The fiat-world belief system is first and foremost about the supremacy of the United States Dollar (the “USD”). The entire global economy is anchored to and organized around the supremacy of the USD. Both U.S. foreign policy and U.S. domestic policy are and have been committed to preserving the supremacy of the USD. Since neither the USD, nor any other fiat currency, is backed by gold, the entire system is essentially backed by the power of the United States military and the “full faith and credit” of the United States government. The former, as we’ll discuss below, requires expenditures of petroleum and human lives. The latter is regularly eroded as our national debt grows to farcical amounts and foreign buyers stop purchasing our bonds.
Preserving the supremacy of the USD as the global reserve currency in the post-1971, post-gold-standard world has necessitated, influenced, and contributed to a plethora of negative events and trends, globally. The perpetuation of USD supremacy is how we got the petrodollar system, which, though currently fraying, has governed and coordinated the global economy for the last 50 years.
For a deep dive on the petrodollar system I recommend reading “Uncovering the Hidden Costs of the Petrodollar,” an article by Alex Gladstein and watching Petrodollars, a film by Richard James. Suffice it to say, it’s a system whereby Saudi Arabia (and, later, other oil-producing countries in the Middle East, too) agreed to price all oil contracts in USD, in exchange for which the U.S. promised to provide defense.
This was beneficial to the U.S. because we were (and are) running up a ton of debt. Saudi Arabia agreed to take the profits from their oil commerce, commerce which was conducted in dollars, and buy United States debt. To radically summarize how this shaped the global economy, every country needs oil for energy, so most countries needed dollars to pay for the oil, which strengthened the U.S. dollar, which made our exports uncompetitive, which more or less destroyed our manufacturing industry and weakened the middle class, which also led to the financialization of everything, which of course led to more leverage in the system, and here we are.
Sustaining the petrodollar system, which is a significant component of the USD’s global reserve status, has required the U.S. to intervene militarily at various times and in various ways, much to the obvious detriment of those called upon to fight, the taxpayers, and the environment. After all, the U.S. military is itself the world’s largest institutional consumer of oil3 and, since 1971, has been deployed in several instances, whether indirectly or directly (debates rage on), to defend a system entirely predicated and dependent upon the production of oil.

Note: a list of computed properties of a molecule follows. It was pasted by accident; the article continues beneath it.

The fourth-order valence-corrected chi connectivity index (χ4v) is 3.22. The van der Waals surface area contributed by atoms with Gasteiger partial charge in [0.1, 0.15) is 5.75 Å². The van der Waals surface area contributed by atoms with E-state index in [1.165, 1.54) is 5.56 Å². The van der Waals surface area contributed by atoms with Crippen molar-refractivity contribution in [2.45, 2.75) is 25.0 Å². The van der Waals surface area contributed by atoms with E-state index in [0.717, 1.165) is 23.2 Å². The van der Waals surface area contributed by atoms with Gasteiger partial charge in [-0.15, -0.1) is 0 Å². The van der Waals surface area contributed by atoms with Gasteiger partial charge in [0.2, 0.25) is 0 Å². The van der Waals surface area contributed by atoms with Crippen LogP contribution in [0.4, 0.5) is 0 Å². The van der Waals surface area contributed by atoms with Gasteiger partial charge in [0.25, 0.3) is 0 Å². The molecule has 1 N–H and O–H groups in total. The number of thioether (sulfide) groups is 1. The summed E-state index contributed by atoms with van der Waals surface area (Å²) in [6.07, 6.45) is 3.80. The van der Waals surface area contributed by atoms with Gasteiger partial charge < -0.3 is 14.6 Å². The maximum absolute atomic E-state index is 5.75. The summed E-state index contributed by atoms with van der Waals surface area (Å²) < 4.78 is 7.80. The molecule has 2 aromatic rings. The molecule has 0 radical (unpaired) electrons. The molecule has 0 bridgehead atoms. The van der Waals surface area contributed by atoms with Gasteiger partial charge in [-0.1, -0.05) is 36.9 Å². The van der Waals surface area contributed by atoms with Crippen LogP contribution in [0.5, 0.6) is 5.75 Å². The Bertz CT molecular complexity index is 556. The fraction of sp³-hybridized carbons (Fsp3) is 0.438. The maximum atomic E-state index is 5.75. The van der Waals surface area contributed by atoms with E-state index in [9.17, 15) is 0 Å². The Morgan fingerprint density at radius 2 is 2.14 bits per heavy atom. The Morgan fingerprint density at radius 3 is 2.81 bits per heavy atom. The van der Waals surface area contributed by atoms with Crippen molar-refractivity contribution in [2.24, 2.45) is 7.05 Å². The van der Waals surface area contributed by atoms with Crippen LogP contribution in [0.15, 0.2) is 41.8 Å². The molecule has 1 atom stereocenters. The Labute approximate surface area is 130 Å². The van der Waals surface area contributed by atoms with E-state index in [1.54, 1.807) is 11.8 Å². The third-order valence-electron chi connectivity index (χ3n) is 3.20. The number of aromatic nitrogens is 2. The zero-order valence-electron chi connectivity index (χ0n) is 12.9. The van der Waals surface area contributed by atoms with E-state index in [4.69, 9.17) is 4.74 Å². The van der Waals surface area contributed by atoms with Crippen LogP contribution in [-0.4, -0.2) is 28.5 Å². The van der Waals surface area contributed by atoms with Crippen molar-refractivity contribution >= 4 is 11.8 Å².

So one way of looking at the fiat belief system is that it revolves around the supremacy of the USD, which, despite a lot of concentrated benefits accruing to a concentrated group of western elites (financial institutions, defense contractors, large corporations, politicians, etc.), has wrought a lot of harm, cost a lot of lives, and negatively affected a lot of emerging market economies. This belief system has considerably widened the wealth gap by hollowing out manufacturing and production jobs, while simultaneously pumping financial services and accelerating the financialization of the economy which, obviously, benefits those with the capital to plow into financial products.
Another way of framing this belief system is through the lens of the dollar’s ongoing debasement as the result of unprecedented money supply expansion since 2008. As the money supply gets expanded, existing dollars are worth less and less. We’re all familiar with inflation and how the dollar loses purchasing power each year. This process has accelerated since 2008 as a result of the aforementioned acceleration of money supply expansion. About one quarter of the dollars currently in circulation were created since March of 2020, for example.
Since our dollars are continuously worth less, people turn to other assets to store value across time. Think real estate, stocks, gold, oil, etc. These assets are inflating because more and more people are turning to them to serve the store-of-value role that should, ideally, be served by a sound, functioning money. As Jason Lowery has noted, these assets which have taken on a monetary premium are defended by the rule of law and regulated institutions which, importantly, are themselves ultimately defended by the Unites States military: